August 9, 2018 1:52:48 am
The Bombay High Court on Wednesday said by not allowing outside food, multiplexes were compelling families and children to eat junk food instead of healthy food. A division bench of Justice Ranjit More and Justice Anuja Prabhudessai observed that people were not prohibited from carrying food to any other public places besides multiplexes. “If people can be permitted to carry home food inside an aircraft then why not to theatres?” asked Justice More.
“We are only on the issue of security since that is the state’s main argument. Explain to us what are the security problems that a person can cause by carrying food items from home into a multiplex,” the bench said. Justice Prabhudessai said there are families and children visiting theatres and “instead of having healthy food, you’re (multiplexes) compelling them to have junk food”.
Senior Counsel Iqbal Chagla, appearing for the Multiplexes Owners’ Association, told the court that it was a matter of security that the outside food was not allowed in multiplexes. “You never know what people might carry in the shape of food,” Chagla told the court.
Chagla said at an airport, security arrangements are better than that at a multiplex. All around the world, outside food is prohibited inside the theatres and cities like New York, Paris and London have never complained, said Chagla.
“Tomorrow, people on the ground of fundamental rights will want to carry their own food and alcohol to restaurants,” said Chagla. He further argued that if the outside food was allowed, then what would happen to the commercial business inside the theatre.
The bench said it cannot compare the restaurants with multiplexes, adding that the job of a multiplex is to show cinema.
The court was hearing a Public Interest Litigation (PIL) filed by Jainendra Baxi, a film director, through his lawyer Aditya Pratap. The petition stated that there was no law that prohibits people from carrying their own food inside the theatres. Pratap told the court that there is already a previous judgment of the Jammu and Kashmir High Court permitting outside food inside theatres. Government pleader Poornima Kantharia, however, told the court that the same judgment has been challenged and was pending before the Supreme Court. The bench said it would like to see what the apex court had to say on the issue.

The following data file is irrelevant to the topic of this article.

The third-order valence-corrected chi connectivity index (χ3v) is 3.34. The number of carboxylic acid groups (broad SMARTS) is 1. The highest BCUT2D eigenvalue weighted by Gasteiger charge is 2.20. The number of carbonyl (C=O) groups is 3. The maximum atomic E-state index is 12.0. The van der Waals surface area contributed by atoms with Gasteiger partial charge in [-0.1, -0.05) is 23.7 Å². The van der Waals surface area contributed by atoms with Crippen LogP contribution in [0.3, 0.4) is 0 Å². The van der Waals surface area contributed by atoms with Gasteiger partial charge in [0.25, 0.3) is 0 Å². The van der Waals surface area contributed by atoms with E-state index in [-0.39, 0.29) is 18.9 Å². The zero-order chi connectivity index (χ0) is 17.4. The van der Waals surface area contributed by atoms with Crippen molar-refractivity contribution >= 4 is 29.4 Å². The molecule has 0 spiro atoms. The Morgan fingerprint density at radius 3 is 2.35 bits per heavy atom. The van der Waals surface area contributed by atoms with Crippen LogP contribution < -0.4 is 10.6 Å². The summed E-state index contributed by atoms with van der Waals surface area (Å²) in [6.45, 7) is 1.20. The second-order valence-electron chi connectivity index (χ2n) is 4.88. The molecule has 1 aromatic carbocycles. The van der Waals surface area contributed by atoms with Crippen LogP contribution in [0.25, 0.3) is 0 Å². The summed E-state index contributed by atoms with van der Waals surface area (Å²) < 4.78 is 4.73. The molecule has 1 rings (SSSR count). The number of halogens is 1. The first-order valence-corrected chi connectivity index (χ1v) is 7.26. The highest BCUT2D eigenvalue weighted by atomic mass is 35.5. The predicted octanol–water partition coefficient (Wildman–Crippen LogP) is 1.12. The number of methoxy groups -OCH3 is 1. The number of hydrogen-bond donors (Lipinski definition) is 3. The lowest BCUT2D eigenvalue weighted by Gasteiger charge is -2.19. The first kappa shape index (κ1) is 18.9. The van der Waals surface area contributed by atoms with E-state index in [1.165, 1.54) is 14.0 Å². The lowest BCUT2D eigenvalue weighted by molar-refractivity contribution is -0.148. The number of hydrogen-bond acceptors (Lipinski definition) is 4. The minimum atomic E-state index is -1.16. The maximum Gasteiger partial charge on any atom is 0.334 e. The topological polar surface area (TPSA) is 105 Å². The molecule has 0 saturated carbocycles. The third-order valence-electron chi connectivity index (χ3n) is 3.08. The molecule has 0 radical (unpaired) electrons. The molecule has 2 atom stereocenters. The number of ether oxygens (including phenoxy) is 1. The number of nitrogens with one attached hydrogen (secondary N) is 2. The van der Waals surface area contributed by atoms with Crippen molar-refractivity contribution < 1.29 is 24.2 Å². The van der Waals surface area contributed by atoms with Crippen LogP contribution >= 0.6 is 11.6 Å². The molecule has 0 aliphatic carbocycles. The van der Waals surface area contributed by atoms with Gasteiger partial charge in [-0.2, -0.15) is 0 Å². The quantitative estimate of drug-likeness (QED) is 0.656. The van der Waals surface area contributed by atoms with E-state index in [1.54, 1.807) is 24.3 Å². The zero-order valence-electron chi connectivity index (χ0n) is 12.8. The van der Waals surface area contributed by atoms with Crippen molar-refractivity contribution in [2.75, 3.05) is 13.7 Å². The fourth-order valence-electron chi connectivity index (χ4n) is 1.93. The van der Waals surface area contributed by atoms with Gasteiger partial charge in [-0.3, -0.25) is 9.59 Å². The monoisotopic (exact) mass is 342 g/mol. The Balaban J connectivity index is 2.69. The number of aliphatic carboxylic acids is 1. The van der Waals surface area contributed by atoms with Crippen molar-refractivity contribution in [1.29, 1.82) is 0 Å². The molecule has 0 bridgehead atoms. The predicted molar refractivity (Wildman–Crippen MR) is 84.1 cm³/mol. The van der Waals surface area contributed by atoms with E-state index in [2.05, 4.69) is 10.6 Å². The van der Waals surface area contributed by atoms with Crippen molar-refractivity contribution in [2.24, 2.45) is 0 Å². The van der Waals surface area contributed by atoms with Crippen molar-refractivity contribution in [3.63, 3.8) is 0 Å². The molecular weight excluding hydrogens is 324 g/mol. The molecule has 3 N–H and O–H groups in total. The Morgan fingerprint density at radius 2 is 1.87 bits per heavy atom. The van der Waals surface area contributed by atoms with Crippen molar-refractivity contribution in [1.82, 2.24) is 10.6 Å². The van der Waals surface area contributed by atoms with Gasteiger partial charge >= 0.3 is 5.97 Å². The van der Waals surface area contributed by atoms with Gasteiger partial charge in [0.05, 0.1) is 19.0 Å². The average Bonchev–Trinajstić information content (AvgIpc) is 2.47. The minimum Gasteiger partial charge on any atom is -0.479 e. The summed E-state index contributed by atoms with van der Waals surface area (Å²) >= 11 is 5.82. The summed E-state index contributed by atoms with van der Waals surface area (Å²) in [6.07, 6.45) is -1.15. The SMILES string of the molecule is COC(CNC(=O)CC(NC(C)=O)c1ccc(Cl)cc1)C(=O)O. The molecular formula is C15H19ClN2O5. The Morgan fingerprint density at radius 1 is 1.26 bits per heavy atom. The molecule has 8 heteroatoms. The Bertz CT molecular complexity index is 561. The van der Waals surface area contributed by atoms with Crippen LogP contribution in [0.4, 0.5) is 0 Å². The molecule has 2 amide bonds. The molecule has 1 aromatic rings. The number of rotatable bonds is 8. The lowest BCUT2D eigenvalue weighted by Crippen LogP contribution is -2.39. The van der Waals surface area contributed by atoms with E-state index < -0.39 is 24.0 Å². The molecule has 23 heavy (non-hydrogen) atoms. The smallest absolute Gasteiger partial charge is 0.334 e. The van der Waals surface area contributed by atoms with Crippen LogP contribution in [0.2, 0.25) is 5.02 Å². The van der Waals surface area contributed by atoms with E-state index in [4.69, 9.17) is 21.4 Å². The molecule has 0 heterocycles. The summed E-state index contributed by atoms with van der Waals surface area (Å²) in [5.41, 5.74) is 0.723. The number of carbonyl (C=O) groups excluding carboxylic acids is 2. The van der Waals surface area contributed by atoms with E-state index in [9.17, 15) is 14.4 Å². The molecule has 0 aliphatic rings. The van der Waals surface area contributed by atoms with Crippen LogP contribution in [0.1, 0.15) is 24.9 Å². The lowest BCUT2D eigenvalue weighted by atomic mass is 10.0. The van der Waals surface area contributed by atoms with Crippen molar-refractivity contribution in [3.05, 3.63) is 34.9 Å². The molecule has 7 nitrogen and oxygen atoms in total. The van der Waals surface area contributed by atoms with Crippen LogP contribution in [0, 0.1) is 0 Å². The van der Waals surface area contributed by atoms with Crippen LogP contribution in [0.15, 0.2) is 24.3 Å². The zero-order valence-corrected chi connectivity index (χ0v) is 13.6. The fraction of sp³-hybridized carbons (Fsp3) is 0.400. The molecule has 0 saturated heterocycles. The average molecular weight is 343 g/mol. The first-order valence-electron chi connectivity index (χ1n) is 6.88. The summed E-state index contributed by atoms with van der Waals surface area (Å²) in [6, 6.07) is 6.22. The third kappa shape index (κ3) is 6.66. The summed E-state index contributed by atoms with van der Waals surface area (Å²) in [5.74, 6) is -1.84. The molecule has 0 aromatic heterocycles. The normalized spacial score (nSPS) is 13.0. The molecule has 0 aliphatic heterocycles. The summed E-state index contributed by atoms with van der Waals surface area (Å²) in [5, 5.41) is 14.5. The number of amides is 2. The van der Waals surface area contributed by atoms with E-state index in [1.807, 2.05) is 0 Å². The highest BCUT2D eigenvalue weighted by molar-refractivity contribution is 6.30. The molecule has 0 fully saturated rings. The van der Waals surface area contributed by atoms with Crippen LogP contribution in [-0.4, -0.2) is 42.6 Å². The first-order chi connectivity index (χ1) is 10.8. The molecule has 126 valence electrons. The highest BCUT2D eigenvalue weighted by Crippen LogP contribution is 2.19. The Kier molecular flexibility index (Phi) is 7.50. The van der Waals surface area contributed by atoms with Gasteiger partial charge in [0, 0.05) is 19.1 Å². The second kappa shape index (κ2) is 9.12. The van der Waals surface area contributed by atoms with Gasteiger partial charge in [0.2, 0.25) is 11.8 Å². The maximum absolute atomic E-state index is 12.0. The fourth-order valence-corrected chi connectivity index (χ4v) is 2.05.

An affidavit, filed by Venktesh Bhat, deputy secretary, Home department, said that “…the state government has taken the decision that there is no reason to change the provision of the Maharashtra Cinema (Regulation) rules 1966.” “Although there is no specific provision in the Maharashtra Cinema (Regulation) Rules 1966 to prohibit viewers from bringing their own food items or water inside the cinema theatre, the licensing authority is competent, under rule 101, to put terms and conditions and restrictions on establishment owners to ensure safety and security of viewers, which are of vital importance. As per the opinion of the director general of police, carrying own food may create chaos and may lead to security issue,” the affidavit stated.
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